The vague feeling I'm getting is that, for the off-road market, manufacturers would like to move it to using a double ring. A lot of downhill mountain bikers already use a double setup, with the third ring replaced with a "bash guard" to prevent the chainrings from scraping against the ground. Sometimes they will use a second bash guard on the other side to keep the chain from coming off. And because downhill mountain biking is basically motorcycling without a motor and the only reason the pedals and drivetrain are still there is because it's a little faster than pushing with your feet, that's OK.

Cyclocross gearing usually accepts that you won't climb quite as steep of an incline as mountain biking without dismounting, but they've always used a double because it's more reliable when coated in mud. Also, cyclocross in general is driven by the roadies, so they've got the macho double thing. Either way, the standard gearing they sell cyclocross bikes for is a compact double where the bigger ring is only a 48 instead of a 50.

And now, for the XC market, which really does need the full gearing range, much like I do, SRAM has a wide-range double gearing setup, marketed as the SRAM XX. If you have a few thousand bucks, I'm sure it's a great deal. In my book, the SRAM XX is a trial effort. I'm not especially interested in buying a bike with the SRAM XX setup because it's simply too pricey. And it could go the way of any number of other bike inventions.

So I've got this vague feeling that the bike market is largely moving away from the triple entirely. As the SRAM XX shows, you can make a bike with wide range gearing without the extra chainring.

Except that we're not there yet. In this sense, it's bad for me to be looking to buy in 2010 because if there is going to be a shift, I'm in the middle of it. And I'm a gearwhore, so I researched this and gathered an assumption instead of just riding whatever a salesperson feels like selling me.

Certain things are easy to switch out. Cassettes, for example, are an easy switch as long as you stick within the range that the deraleur and frame can handle. But switching from double to triple or triple to double is expensive, double to triple especially so. And so my concern is that I'm rather used to an upright mountain bike with front suspension, where I've got a low gear to spin up any mountain and where the front suspension fork robs me of climbing power, especially if I try to stand on it... and it's been so long since I've been on a serious road bike... that I fear if I'll either get a triple where I could have gotten perfectly good results on a more standard-roadie setup, or that I'll not get a triple and regret it.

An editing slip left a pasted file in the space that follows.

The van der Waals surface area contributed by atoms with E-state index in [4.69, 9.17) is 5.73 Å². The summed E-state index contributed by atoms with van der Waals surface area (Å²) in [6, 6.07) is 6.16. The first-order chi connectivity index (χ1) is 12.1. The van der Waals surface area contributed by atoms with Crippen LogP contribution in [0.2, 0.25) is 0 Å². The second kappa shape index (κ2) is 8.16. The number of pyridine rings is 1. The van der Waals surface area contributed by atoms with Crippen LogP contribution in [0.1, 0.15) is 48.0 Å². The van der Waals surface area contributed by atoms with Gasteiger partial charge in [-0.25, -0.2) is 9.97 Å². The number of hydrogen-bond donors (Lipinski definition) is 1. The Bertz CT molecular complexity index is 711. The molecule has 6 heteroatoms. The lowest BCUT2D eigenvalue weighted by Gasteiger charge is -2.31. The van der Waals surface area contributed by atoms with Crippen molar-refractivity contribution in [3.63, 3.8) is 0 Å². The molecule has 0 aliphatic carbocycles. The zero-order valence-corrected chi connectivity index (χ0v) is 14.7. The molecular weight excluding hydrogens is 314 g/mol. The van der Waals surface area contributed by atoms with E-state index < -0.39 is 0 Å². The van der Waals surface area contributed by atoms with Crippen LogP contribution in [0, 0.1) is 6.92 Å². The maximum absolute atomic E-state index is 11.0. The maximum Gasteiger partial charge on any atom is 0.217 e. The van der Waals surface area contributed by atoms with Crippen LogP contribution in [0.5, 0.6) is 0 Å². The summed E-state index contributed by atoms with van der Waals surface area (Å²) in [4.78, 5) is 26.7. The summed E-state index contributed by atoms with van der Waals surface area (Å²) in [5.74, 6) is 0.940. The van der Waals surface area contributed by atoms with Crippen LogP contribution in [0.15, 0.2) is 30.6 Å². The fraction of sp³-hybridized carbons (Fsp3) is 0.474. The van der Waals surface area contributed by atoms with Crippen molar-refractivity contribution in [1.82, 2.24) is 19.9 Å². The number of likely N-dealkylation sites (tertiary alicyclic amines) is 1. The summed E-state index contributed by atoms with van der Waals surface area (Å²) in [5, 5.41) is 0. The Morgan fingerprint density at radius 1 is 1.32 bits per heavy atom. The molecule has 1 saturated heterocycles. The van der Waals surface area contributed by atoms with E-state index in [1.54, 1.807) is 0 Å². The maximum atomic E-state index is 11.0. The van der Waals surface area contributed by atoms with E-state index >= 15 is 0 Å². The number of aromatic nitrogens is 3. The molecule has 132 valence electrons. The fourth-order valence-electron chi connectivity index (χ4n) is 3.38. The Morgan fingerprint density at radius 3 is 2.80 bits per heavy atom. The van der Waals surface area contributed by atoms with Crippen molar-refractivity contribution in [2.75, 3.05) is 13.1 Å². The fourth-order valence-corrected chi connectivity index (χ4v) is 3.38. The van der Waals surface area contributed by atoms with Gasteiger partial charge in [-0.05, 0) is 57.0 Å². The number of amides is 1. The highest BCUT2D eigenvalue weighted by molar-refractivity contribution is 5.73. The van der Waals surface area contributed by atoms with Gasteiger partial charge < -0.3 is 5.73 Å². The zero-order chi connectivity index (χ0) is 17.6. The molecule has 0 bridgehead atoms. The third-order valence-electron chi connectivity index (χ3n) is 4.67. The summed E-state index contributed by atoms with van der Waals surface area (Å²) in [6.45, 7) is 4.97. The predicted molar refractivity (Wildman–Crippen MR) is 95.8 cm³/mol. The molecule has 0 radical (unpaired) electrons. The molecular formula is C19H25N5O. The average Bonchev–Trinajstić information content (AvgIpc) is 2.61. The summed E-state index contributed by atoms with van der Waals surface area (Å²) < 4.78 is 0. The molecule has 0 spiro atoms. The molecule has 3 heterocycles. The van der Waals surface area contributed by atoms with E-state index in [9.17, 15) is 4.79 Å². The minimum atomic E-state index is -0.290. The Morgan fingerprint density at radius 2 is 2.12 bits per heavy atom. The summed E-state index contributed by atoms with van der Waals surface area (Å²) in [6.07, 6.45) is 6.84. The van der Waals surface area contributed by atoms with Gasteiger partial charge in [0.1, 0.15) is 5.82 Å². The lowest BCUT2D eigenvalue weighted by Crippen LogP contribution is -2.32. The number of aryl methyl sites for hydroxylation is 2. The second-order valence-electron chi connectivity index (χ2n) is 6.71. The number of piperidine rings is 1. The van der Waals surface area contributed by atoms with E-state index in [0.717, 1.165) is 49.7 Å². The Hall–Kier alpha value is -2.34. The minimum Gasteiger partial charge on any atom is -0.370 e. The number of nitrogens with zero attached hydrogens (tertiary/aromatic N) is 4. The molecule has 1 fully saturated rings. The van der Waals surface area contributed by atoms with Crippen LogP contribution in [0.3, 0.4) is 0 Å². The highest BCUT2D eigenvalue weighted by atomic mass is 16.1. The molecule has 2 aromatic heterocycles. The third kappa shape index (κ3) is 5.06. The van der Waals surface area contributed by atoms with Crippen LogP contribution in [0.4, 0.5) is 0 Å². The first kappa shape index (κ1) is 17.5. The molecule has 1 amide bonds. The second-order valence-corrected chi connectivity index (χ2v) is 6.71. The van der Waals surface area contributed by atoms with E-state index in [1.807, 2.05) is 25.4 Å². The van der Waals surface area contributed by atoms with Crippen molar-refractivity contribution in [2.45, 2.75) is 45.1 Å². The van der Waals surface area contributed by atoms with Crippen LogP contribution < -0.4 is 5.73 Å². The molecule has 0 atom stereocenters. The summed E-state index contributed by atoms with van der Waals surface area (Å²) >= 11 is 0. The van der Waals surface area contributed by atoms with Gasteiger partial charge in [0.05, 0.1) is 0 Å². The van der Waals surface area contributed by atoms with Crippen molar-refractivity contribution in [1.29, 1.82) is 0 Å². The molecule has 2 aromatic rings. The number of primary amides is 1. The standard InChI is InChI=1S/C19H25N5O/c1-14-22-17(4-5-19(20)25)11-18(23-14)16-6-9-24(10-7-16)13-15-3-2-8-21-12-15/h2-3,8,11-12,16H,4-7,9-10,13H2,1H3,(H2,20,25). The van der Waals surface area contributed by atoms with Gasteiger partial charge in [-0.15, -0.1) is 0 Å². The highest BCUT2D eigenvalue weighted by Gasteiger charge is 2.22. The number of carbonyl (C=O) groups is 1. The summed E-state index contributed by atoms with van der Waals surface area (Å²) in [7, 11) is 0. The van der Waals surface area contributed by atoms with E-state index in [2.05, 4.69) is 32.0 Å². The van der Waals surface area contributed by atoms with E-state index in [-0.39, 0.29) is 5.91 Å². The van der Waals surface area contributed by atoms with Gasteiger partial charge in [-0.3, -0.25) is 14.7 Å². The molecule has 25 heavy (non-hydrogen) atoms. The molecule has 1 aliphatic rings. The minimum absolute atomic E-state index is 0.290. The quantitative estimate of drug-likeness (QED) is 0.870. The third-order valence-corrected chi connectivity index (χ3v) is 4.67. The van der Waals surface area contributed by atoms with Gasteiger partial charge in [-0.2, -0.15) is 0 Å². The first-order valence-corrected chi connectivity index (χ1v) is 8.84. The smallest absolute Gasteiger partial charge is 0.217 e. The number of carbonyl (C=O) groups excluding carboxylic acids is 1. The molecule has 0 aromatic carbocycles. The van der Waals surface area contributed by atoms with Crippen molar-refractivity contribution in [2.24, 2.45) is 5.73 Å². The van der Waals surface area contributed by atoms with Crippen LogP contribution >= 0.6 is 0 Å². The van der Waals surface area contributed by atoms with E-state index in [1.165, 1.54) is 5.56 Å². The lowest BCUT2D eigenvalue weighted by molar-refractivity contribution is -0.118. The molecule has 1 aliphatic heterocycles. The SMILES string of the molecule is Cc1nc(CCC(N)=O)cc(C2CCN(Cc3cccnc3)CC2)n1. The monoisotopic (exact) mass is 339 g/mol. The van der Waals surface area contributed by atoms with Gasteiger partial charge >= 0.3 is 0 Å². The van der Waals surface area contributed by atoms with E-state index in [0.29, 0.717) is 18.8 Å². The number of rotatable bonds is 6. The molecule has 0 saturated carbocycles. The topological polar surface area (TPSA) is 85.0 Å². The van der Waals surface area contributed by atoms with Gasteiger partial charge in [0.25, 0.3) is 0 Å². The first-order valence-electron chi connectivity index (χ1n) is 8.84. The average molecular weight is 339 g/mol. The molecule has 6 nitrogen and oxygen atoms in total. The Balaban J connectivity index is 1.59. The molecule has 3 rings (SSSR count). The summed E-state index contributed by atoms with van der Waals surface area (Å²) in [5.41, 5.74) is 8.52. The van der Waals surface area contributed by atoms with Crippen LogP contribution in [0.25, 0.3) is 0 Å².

I'm not sure. I rode a bike with a triple and a 12-25 cassette uphill, which puts me at a gain ratio of 2.28, which is right between the middle ring and the bottom two cogs of my mountain bike and is something that a compact double can be set up for. And I found that workable, but not optimal. I think. The problem is that I still find myself using the bottom end of the gearing range on my mountain bike and I'm not sure if that means I can't do it with higher gears or just that it's more comfortable if I can spin more.

A few words about shifters

With road bikes, there are some shifter differences I'd like to mention.

The old way was to have a lever, either on the down tube or on the end of the bars. They are light and fairly sturdy. If you use them in friction mode, without indexing, they are fairly flexible and reliable. However, I kinda like the fast and clean shifting of a properly setup indexed shifter.

There are a few ways to do "modern" road-bike shifting.

The lower-end Shimano shifters (Sora and below) work by shifting in one direction by moving the brake lever to the side and then there's a little lever on the hoods to shift in the other direction. The problem is that this assumes you are riding in the drops. Campagnolo apparently works almost the same way, except that there's a separate lever and a little lever. I actively hate that shifter type.

Higher-end Shimano shifters shift by moving the brake lever and then there's a second lever underneath the brake lever. This works much better. The Tiagra lineup feels flimsy but the 105 and Ultegra shifters feel just fine.

SRAM has an incredibly impressive way to do shifting that's completely unintuitive if somebody explains it to you, but I think it's awesome in practice. You move the brake lever to the side both to shift and to downshift. It's just that you tap it to shift in one direction and push it over to shift in the other direction. It's a little half-dozen-of-one-six-of-the-other.

Finally, the latest Shimano Dura-Ace parts use electronic shifting, so they can put buttons wherever you want them to. I do not fear electronic shifting like some... it's just that I don't want to spend that kind of money on bike parts either.

The real annoyance is that I'd love to get a slightly heavier and perhaps less streamlined shifter that works like the Shimano or SRAM shifters but that was truly flexible, such that it came with a set of little gears and stepwheels to drive any reasonable set of derailleurs. Naturally, the people who are making these products will have nothing to do with that.